Nerve Blocks for the ICU docs. #FOAMed, #FOAMcc

So despite a long history of POCUSing, I’ve yet to do a nerve block. Working in the ICU, it’s not a routine thing. But a couple times I’ve felt I should be able to do a block for chest trauma patients with rib fractures, and not have to wait for anasthesia availability and get immediate pain control without narcotic side effects.

So I took the opportunity to corral into a corner Peter Weimersheimer (not an easy task given his past powerlifting history!) during #puertoricoFEST2019 and pick his brains about what could be useful for ICU docs to know, and how I should go about it.

Here it is:

Weimersheimer on nerve blocks for ICU

Love to hear others’ thoughts who do this!

Cheers

Philippe

2 thoughts on “Nerve Blocks for the ICU docs. #FOAMed, #FOAMcc

  1. Love cervical plexus block for neck procedures. I think regionnal blocks has a definite role in the ICU. Thanks for emphasizing that!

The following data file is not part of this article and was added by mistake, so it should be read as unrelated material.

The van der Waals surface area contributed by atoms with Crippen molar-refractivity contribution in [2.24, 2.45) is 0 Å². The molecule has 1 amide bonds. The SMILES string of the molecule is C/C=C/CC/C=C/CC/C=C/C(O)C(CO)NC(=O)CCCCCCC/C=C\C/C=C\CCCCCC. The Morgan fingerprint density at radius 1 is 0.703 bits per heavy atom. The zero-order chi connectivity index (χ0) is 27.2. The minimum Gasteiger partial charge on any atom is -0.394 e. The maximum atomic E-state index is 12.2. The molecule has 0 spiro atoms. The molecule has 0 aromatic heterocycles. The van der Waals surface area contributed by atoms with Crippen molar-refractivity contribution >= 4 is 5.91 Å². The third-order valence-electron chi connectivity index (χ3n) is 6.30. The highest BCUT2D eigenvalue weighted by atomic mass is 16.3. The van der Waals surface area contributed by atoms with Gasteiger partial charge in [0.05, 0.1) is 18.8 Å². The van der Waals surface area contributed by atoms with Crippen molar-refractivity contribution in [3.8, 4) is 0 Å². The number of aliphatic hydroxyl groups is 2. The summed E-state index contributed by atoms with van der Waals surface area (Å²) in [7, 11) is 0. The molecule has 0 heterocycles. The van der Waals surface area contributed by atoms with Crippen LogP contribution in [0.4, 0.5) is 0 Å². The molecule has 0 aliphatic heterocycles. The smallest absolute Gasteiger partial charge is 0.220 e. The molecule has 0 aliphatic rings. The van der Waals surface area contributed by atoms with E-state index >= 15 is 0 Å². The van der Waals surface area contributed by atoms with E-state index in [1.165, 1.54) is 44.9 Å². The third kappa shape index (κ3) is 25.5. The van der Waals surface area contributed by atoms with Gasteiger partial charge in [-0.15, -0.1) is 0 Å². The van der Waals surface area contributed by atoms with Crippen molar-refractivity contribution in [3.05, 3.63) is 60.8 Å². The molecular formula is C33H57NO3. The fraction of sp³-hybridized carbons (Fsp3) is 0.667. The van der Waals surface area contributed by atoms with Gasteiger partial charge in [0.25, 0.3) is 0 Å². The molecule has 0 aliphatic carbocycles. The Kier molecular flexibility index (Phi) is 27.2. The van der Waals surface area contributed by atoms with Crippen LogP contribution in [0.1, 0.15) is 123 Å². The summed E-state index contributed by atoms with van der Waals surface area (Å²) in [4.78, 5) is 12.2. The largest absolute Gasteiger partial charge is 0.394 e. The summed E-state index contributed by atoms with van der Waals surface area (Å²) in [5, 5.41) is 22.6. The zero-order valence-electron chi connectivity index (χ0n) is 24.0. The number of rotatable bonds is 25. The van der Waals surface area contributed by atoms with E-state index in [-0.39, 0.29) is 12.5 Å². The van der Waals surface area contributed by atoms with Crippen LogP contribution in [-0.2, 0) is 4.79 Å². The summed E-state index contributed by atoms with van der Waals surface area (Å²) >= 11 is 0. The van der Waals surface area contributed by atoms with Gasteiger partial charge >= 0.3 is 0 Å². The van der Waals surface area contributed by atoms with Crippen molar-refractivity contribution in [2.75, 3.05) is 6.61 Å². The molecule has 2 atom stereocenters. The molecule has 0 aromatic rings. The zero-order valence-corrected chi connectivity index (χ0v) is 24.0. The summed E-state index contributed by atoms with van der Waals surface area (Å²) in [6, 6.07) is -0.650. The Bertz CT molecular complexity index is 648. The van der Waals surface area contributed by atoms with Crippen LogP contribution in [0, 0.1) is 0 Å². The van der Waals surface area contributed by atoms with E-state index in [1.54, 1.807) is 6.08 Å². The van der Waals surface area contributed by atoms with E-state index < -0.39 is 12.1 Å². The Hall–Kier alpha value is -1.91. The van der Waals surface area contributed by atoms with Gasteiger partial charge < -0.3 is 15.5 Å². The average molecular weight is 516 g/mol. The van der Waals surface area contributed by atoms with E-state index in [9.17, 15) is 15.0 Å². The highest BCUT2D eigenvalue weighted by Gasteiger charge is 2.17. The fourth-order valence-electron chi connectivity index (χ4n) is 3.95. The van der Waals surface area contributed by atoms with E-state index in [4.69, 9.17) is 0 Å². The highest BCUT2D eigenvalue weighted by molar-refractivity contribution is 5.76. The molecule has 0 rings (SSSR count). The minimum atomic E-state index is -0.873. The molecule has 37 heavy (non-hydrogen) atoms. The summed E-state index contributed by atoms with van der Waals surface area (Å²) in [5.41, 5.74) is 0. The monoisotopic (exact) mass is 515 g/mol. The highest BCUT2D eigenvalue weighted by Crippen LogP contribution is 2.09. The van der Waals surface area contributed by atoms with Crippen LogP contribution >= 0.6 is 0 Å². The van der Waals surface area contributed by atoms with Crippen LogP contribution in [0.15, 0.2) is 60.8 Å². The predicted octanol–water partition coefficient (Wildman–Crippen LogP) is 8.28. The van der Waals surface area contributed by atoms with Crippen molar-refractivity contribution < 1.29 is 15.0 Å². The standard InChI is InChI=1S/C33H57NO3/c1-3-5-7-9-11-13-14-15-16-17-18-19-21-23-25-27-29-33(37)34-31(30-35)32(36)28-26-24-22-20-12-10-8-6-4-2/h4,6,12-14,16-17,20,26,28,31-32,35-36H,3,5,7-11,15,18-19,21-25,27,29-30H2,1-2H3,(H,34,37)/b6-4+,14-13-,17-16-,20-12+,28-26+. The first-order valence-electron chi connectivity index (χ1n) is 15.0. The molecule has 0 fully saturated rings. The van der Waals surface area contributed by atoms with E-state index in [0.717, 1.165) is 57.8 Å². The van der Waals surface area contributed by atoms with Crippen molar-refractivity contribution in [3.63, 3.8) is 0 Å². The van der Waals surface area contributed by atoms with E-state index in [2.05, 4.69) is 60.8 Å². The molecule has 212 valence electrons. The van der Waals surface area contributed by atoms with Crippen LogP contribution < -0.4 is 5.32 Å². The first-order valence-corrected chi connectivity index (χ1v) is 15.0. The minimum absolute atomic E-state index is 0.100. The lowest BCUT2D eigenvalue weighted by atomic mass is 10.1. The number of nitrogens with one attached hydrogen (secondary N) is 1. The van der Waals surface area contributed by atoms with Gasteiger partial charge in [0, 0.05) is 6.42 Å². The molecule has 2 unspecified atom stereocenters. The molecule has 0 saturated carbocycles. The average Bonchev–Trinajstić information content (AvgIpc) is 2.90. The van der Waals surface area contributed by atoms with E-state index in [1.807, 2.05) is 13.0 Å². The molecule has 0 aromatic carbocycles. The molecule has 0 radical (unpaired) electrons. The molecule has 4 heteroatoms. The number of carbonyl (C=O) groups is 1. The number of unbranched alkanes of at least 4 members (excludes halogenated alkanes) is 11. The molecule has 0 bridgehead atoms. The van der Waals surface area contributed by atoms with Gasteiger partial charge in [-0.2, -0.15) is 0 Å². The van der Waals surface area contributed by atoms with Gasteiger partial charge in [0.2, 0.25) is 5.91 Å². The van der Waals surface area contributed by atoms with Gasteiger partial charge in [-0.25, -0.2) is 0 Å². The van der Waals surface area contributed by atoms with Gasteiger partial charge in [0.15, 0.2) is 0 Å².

2. The use of regionnal anesthesia for rib fractures have also been a big game changer for me in the ICU management of thoracic traumas. I have experienced with different approaches and I’m now consistently using erector spinae plane block for posterior rib fractures and serratus anterior plane block for the anterior ones. When I expect that the patient is going to be in the unit for more than 24h, I often insert a catheter at the site of the block and prescribe regular injection of anesthetic that are done by the nurses.

    Even in the intubated polytrauma patients on analgesia and sedation infusions, I like to do a regionnal block if they have significant rib fractures. My anecdotal experience is that it decrease the sedation and analgesia requirements. I had some cases that I had to keep ventilating in AC because they were failing due to hypoventilation in spontaneous modes. After doing the block, they would be doing well on PSV, leading to a rapid weaning process (probably a combination of improve use of respiratory muscles which were no more « splinted » by pain and increase drive from the decrease systemic sedation and analgesia requirements).

    Cheers,

    Mathieu Brunet

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